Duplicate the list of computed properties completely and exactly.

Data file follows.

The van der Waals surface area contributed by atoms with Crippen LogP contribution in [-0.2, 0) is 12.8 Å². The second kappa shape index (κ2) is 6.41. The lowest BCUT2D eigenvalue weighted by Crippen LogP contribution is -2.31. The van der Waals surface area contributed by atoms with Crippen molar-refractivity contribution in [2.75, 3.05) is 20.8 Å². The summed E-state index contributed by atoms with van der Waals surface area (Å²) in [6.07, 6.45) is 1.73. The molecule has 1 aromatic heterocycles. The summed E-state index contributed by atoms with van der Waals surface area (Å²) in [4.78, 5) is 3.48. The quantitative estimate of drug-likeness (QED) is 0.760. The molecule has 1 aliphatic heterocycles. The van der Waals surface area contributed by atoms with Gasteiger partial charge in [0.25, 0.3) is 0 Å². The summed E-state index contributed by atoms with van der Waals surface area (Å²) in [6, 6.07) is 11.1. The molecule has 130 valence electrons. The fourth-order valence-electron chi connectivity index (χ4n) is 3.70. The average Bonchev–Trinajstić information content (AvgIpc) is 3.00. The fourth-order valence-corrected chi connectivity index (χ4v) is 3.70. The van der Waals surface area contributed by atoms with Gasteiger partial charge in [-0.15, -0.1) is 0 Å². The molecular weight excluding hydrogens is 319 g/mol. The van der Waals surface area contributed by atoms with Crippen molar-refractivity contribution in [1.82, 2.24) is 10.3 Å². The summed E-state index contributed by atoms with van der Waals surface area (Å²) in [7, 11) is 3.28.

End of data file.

The van der Waals surface area contributed by atoms with Crippen LogP contribution in [-0.2, 0) is 12.8 Å². The second kappa shape index (κ2) is 6.41. The lowest BCUT2D eigenvalue weighted by Crippen LogP contribution is -2.31. The van der Waals surface area contributed by atoms with Crippen molar-refractivity contribution in [2.75, 3.05) is 20.8 Å². The summed E-state index contributed by atoms with van der Waals surface area (Å²) in [6.07, 6.45) is 1.73. The molecule has 1 aromatic heterocycles. The summed E-state index contributed by atoms with van der Waals surface area (Å²) in [4.78, 5) is 3.48. The quantitative estimate of drug-likeness (QED) is 0.760. The molecule has 1 aliphatic heterocycles. The van der Waals surface area contributed by atoms with Gasteiger partial charge in [0.25, 0.3) is 0 Å². The summed E-state index contributed by atoms with van der Waals surface area (Å²) in [6, 6.07) is 11.1. The molecule has 130 valence electrons. The fourth-order valence-electron chi connectivity index (χ4n) is 3.70. The average Bonchev–Trinajstić information content (AvgIpc) is 3.00. The fourth-order valence-corrected chi connectivity index (χ4v) is 3.70. The van der Waals surface area contributed by atoms with Gasteiger partial charge in [-0.15, -0.1) is 0 Å². The molecular weight excluding hydrogens is 319 g/mol. The van der Waals surface area contributed by atoms with Crippen molar-refractivity contribution in [1.82, 2.24) is 10.3 Å². The summed E-state index contributed by atoms with van der Waals surface area (Å²) in [7, 11) is 3.28.